Effect of Dietary Antioxidants, Training, and Performance Correlates on Antioxidant Status in Competitive Rowers

in International Journal of Sports Physiology and Performance
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The beneficial effects of exercise and a healthy diet are well documented in the general population but poorly understood in elite athletes. Previous research in subelite athletes suggests that regular training and an antioxidant-rich diet enhance antioxidant defenses but not performance.

Purpose:

To investigate whether habitual diet and/or exercise (training status or performance) affect antioxidant status in elite athletes.

Methods:

Antioxidant blood biomarkers were assessed before and after a 30-min ergometer time trial in 28 male and 34 female rowers. The antioxidant blood biomarkers included ascorbic acid, uric acid, total antioxidant capacity (TAC), erythrocyte- superoxide dismutase, glutathione peroxidase (GPx), and catalase. Rowers completed a 7-d food diary and an antioxidant-intake questionnaire. Effects of diet, training, and performance on resting biomarkers were assessed with Pearson correlations, and their effect on exercise-induced changes in blood biomarkers was assessed by a method of standardization.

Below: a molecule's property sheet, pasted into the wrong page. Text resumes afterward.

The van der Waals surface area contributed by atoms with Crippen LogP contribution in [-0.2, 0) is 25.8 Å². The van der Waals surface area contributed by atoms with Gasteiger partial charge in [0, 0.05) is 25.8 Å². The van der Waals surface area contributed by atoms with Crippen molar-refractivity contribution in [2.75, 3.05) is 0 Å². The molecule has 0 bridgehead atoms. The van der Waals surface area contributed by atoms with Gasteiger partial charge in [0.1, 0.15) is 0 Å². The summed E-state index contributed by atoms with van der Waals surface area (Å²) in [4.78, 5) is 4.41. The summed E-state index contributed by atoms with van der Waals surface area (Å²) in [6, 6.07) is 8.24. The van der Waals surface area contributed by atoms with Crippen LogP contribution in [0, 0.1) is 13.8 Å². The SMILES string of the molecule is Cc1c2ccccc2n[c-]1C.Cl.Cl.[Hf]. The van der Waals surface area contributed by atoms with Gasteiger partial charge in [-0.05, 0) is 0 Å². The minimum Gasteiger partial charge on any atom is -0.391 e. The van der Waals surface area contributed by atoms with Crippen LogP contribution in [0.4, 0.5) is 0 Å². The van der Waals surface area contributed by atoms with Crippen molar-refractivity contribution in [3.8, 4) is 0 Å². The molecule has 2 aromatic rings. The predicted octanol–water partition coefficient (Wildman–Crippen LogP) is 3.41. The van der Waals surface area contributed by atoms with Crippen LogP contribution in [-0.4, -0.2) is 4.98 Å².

Results:

With the exception of GPx, there were small to moderate increases with exercise for all markers. Blood resting TAC had a small correlation with total antioxidant intake (correlation .29; 90% confidence limits, ±.27), and the exercise-induced change in TAC had a trivial to small association with dietary antioxidant intake from vitamin C (standardized effect .19; ±.22), vegetables (.20; ±.23), and vitamin A (.25; ±.27). Most other dietary intakes had trivial associations with antioxidant biomarkers. Years of training had a small inverse correlation with TAC (−.32; ±.19) and a small association with the exercise-induced change in TAC (.27; ±.24).

Conclusion:

Training status correlates more strongly with antioxidant status than diet does.

Braakhuis is with the Faculty of Medical and Health Sciences, University of Auckland, Auckland, New Zealand. Hopkins is with the Inst of Sport and Recreation Research, Auckland University of Technology, Auckland, New Zealand. Lowe is with the School of Applied Science, Bay of Plenty Polytechnic, Tauranga, New Zealand.